“She’s got a lot of inertia, I think. By doing things to get more power back to the states and to parents, I truly believe that if we give parents the resources and the opportunity to decide what’s best for their children, they will make the best decision 100% of the time,” James said.

A few months later, James reiterated his support for DeVos and alternatives to traditional public schools. “I think that the job Betsy DeVos is doing in the Department of Education I think is very, very good,” according to audio from a fundraiser shared by the Democratic PAC. James also said, “I totally support charter schools,” according to a transcript of the recording provided by the Senate Majority PAC.

James’ 2018 comments followed DeVos’ effort to cut funding for the Education Department that year and increase federal support for private schools, including a proposal for a $1 billion grant to fund school choice initiatives, in part through scholarships to private schools. And in 2017, the Trump administration proposed spending $250 million to provide families with vouchers to use at private schools.

While James has noted his support for DeVos and school choice, the Democratic PAC did not provide evidence that James specifically supports cutting funding for public schools and diverting that money to help parents send their children to private schools instead.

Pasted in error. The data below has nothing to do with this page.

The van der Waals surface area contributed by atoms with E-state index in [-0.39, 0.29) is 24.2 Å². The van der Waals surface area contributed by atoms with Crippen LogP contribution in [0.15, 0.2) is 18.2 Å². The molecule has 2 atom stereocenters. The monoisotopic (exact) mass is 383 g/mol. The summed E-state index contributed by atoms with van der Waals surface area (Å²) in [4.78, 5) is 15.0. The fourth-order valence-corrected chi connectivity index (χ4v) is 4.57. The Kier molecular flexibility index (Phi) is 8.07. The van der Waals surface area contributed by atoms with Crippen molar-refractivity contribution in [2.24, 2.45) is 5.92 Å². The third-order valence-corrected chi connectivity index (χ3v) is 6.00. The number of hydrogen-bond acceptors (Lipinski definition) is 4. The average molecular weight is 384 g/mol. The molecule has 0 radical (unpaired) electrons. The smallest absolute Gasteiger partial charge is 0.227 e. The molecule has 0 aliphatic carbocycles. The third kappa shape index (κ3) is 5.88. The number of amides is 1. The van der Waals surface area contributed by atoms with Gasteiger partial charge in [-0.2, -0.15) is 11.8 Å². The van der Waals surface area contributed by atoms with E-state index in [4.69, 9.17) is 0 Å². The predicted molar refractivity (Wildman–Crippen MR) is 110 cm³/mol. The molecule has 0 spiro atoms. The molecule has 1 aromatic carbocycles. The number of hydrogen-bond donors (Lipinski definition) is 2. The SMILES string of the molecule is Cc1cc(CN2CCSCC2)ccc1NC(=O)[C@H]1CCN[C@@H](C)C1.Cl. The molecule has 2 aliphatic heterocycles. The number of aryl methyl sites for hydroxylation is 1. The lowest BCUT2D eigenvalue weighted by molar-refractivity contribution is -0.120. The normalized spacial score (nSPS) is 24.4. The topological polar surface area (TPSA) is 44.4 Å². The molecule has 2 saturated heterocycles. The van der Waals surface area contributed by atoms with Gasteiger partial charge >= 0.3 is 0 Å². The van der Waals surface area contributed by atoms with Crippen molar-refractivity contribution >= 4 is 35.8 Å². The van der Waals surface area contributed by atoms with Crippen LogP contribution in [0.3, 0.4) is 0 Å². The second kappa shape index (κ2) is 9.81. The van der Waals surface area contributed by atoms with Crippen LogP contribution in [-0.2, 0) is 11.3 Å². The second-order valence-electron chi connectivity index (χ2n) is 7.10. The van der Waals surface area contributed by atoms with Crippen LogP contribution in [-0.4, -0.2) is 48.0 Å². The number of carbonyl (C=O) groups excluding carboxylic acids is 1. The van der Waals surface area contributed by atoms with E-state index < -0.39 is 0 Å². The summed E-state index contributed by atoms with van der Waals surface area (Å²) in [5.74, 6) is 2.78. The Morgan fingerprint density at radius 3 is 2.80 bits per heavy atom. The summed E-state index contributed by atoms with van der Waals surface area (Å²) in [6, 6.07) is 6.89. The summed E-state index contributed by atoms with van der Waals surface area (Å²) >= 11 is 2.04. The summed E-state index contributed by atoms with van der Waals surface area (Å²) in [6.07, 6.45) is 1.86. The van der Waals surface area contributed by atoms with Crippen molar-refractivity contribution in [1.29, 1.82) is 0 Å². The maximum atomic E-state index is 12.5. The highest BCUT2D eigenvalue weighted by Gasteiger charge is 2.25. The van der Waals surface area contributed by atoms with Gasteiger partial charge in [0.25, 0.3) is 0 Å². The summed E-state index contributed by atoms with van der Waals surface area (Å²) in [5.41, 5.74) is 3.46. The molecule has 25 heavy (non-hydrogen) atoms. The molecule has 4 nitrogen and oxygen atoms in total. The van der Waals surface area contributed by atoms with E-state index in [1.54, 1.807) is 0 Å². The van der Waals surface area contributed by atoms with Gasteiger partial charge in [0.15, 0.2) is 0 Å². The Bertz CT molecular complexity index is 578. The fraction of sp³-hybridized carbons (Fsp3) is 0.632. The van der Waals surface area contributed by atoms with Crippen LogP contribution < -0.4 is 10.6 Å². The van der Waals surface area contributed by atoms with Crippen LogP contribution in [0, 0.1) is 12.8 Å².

Our ruling 

The Senate Majority PAC claims in a Facebook ad that James “supported Betsy DeVos’ agenda to cut public school funding and put it into wealthy private schools instead.”

During her tenure as education secretary, DeVos has sought funding cuts to public schools while increasing federal funding to help more children enroll in private schools.

James has made comments supportive of DeVos’ school choice efforts broadly, but his campaign declined to offer details on his education policy proposals, and he has no legislative voting record to indicate where he stands.

It may seem like James is benefiting from the lack of information he and his campaign have provided on his education platform. Nonetheless, the PAC did not provide conclusive evidence for its claim that he favors directing federal funding away from public schools to supporting private schools.

The statement contains an element of truth but ignores critical facts that would give a different impression. We rate this claim Mostly False. 

This fact check is available at IFCN’s 2020 US Elections FactChat #Chatbot on WhatsApp. Click here for more.Clara Hendrickson fact-checks Michigan issues and politics as a corps member with Report for America, an initiative of The GroundTruth Project. Contact Clara at [email protected] or 313-296-5743 for comments or to suggest a fact-check.